My thoughts have been that the main linguistic effect of continued Swedish rule of Finland, would mainly be that northern Finland turn Swedish speaking (thanks to it being settled in a similar manner to northern Sweden and Norway in the 19th century. Helsinki stay a less important town (200k people by modern day) thanks to it not becoming the Finnish capital but stay Swedish speaking, this also keep the southern coast as coherent Swedish speaking region. Vaasa stay completely Swedish speaking. Turku end up an either a 50/50 bilingual city or end up the Brussel of Finland (Swedish speaking with a mostly Finnish hinterland), Turku also end up the major city of Finland (around one million people). Beside that I expect the linguistic borders to stay mostly the same, but the number of Swedish speakers will be significant bigger just with these small changes.
Political I expect the linguistic strife to be just as ugly or uglier than in OTL, and the Finns to have a strong independence movement. But in the end the fact that Sweden are richer than Finland and Sweden would obvious cut out the Swedish coastal exclaves in case of independence will likely keep the independence movement peaceful and as a minority.
I'll add my stock comment, that not only would the eastern provinces be more Swedish than IOTL, Sweden in general would be significantly more Finnish than it has been after 1809 IOTL. Many comments on Sweden retaining Finland tend to emphasise just the differences east of the Sea of Åland, while the fact that one third of the realm being Finnish-speaking, and otherwise culturally, etc, Finnish would have major knock-on effects for Sweden at large rarely seems to come up. Just imagine how many more politicians, soldiers, bureaucrats, artists and professionals of different stripes this bigger Sweden would have that Sweden didn't have IOTL, and what kind of an effect this would have. Many of these people would come from families where Finnish is the first language, and many would have a distinct "Finnish" identity (even if that identity would be different from IOTL). The comparative number of Finnish speakers having a voice in the realm would also increase through the 19th century, with the growth of a Finnish linguistic and cultural identity, and the spread of better education also in the eastern part of Sweden. While the main language of the realm would be Swedish, the eastern part of the realm would stay at least 70-80% Finnish speaking, and "Sweden proper" would also possibly have a bigger Finnish speaking minority than Finland has a Swedish speaking minority today, say 10% or so.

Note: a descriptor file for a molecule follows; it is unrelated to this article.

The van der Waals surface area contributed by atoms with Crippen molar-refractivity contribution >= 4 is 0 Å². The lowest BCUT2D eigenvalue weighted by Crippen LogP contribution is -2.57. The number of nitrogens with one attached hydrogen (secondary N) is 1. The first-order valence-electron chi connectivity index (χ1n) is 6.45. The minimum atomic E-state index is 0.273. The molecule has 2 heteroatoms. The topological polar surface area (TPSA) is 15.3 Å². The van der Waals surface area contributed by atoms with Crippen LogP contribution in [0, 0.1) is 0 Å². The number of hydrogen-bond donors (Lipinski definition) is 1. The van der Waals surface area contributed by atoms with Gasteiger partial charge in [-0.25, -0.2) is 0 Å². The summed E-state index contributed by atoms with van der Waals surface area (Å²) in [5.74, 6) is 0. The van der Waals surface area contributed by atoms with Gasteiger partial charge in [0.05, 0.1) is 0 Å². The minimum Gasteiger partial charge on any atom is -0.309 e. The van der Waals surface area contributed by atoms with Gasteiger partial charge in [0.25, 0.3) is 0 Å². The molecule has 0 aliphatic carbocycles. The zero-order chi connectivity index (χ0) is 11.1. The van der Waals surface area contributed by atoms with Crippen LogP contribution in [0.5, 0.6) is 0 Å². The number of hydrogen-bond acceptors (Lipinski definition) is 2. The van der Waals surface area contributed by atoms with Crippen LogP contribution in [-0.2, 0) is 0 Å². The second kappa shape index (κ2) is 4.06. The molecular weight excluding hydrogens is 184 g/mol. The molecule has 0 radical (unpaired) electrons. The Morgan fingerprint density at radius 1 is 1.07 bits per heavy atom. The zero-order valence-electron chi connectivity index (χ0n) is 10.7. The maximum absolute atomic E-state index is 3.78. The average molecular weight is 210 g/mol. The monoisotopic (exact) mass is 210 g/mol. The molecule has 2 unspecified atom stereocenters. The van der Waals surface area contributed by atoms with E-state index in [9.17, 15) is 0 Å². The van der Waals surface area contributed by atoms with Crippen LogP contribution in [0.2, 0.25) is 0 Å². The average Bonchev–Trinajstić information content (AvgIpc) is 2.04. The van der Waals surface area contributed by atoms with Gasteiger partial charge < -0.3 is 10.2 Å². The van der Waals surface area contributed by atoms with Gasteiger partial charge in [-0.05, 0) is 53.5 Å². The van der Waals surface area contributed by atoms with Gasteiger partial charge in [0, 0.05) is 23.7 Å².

As for northern Finland becoming more majority Swedish speaking, I don't know if that is at all a foregone conclusion. While Stockholm would like to populate Lapland more to better utilise it economically, it is the Finnish speakers that have a history and tradition of being settlers of new lands in the realm. Populating Lapland with Finns might need smaller economic incentives than using comparatively more affluent Swedish speaking population for that effort.
Turku/Åbo would be the biggest town in the eastern part of the realm, and one high up among the hierarchy of the country in general, an important centre of the economy and of governance and learning. The university there would likely be among the top three in the country, given its catchment area would be one third of the realm. Population-wise, Turku/Åbo could stay 50/50 Swedish and Finnish well into the 19th century, but generally speaking it would see its growth coming from mainly Finnish speaking areas. It would thus transform into a clearly majority Finnish speaking city by the end of the century. Otherwise, any major centres in the interior of Finland would be obviously Finnish speaking in the main. The internal structure of this Swedish Finland, and which towns rise up in prominence, would be dependent on many things, say on the placement of the railways when they arrive. Like has been discussed in previous threads on the subject.